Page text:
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Ford Motor Co's Mullaly Losing Luxury of Time


Ford Motor Co. stunned the Motor City a year ago when it named an aerospace engineer with no automotive experience as its CEO. That just wasn't done around here.

It is now. Alan Mulally, 62, is no slave to Ford's insidious, insular culture, partly defined by the denial hastening the automaker's steady decline. Nor is he a "car guy." But he is an accomplished businessman, which is a good thing if the goal is to forge a sustainable enterprise from the shrinking shell of Ford.

A year ago this week, Ford Chairman Bill Ford Jr. was preparing to essentially fire himself as CEO to make way for Mulally, a 37-year Boeing Co. veteran who guided the aerospace giant's commercial aviation unit through the dark aftermath of the Sept. 11 attacks, shrank its operations and put it on its current growth track.

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Ford Motor Co's Mullaly loosing Luxury of time

I swear the media is ADHD regarding the topic of AM and Ford righting itself overnight. Substantial change requires substantial time. Bottom line.
A concept-to-production takes many years, so whatever AM has up his sleeve (short of name changes) will be a long time coming... and re-thinking your processes for improved quality takes re-training everyone and then finally implementation into these heavily revised cultures. It's a long road for a long term strategy. One year is nothing. Check back again in 4 years.
 

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Re: Ford Mullaly loosing Luxury of time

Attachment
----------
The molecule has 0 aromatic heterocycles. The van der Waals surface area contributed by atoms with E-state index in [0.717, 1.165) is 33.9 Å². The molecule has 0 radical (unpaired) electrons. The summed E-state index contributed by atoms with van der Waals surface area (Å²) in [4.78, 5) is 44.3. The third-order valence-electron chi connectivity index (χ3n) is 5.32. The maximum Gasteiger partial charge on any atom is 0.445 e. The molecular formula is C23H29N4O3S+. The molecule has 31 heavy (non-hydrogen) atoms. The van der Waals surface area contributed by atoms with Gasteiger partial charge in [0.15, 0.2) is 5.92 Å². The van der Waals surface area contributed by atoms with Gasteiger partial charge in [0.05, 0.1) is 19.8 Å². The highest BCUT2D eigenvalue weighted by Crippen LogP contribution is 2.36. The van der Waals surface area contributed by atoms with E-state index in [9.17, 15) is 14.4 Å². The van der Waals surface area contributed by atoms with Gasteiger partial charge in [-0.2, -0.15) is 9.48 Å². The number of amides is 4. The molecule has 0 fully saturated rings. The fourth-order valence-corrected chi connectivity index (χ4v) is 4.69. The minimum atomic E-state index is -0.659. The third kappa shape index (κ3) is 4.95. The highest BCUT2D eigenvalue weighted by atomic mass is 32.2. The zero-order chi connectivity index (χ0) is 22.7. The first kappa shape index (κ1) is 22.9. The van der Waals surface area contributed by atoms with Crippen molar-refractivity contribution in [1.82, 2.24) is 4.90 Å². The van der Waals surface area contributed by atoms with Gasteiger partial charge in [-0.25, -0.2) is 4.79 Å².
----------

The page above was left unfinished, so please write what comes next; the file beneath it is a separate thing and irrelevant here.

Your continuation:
I swear the media is ADHD regarding the topic of AM and Ford righting itself overnight. Substantial change requires substantial time. Bottom line.
A concept-to-production takes many years, so whatever AM has up his sleeve (short of name changes) will be a long time coming... and re-thinking your processes for improved quality takes re-training everyone and then finally implementation into these heavily revised cultures. It's a long road for a long term strategy. One year is nothing. Check back again in 4 years.
Wow, that was a good read!!. It seems the inside of Ford is full of underperforming , dead weights that are no good for the company. There must be a company culture entrenched that is not good for growth, its more like a peer system, (my father introduced me to the boss who hired me) sort of work place.
Like the DMV
I beleive is CTYankee who articulated well the same thoughts here. There is definately a cultural flaw within Ford and Detroit in General that got the Big three where they are today.

Take for example, the new Focus, the Aura, the Serbring, etc.. vs, something like the sonata.. Why the heck does someone bring to market something that is not going to make people leave their old cars and want to get into your offerings. Then you are left with the Marketing types trying to sell, something that is not going anywhere.
If I was Detroit, I would be making the best, at least in stlye, features and warranty.

If they cannot compete on quality, at least compete with features, throw in Navigation as standard, or something like that, or blue tooth.. for crying out loud.

Detroit has not acknowledged yet, that they are fighting for their very existance. UAW, and everyone else keeps going on with life as usual.